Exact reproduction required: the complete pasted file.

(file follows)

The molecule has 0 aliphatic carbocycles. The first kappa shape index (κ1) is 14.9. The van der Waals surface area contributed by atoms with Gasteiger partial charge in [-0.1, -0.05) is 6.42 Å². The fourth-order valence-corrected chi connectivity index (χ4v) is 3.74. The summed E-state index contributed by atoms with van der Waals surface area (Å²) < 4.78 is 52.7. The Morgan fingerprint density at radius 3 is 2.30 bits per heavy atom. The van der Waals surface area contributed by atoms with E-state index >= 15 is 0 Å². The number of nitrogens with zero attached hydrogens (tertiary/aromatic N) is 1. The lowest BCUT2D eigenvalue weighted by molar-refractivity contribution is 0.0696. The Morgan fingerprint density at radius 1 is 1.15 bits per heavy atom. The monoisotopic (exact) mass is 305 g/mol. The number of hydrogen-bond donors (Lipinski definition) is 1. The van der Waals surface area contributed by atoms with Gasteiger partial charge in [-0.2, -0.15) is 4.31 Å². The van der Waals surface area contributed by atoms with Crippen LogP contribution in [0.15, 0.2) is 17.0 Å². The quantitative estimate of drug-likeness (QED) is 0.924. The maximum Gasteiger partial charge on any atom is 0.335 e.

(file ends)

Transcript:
The molecule has 0 aliphatic carbocycles. The first kappa shape index (κ1) is 14.9. The van der Waals surface area contributed by atoms with Gasteiger partial charge in [-0.1, -0.05) is 6.42 Å². The fourth-order valence-corrected chi connectivity index (χ4v) is 3.74. The summed E-state index contributed by atoms with van der Waals surface area (Å²) < 4.78 is 52.7. The Morgan fingerprint density at radius 3 is 2.30 bits per heavy atom. The van der Waals surface area contributed by atoms with E-state index >= 15 is 0 Å². The number of nitrogens with zero attached hydrogens (tertiary/aromatic N) is 1. The lowest BCUT2D eigenvalue weighted by molar-refractivity contribution is 0.0696. The Morgan fingerprint density at radius 1 is 1.15 bits per heavy atom. The monoisotopic (exact) mass is 305 g/mol. The number of hydrogen-bond donors (Lipinski definition) is 1. The van der Waals surface area contributed by atoms with Gasteiger partial charge in [-0.2, -0.15) is 4.31 Å². The van der Waals surface area contributed by atoms with Crippen LogP contribution in [0.15, 0.2) is 17.0 Å². The quantitative estimate of drug-likeness (QED) is 0.924. The maximum Gasteiger partial charge on any atom is 0.335 e.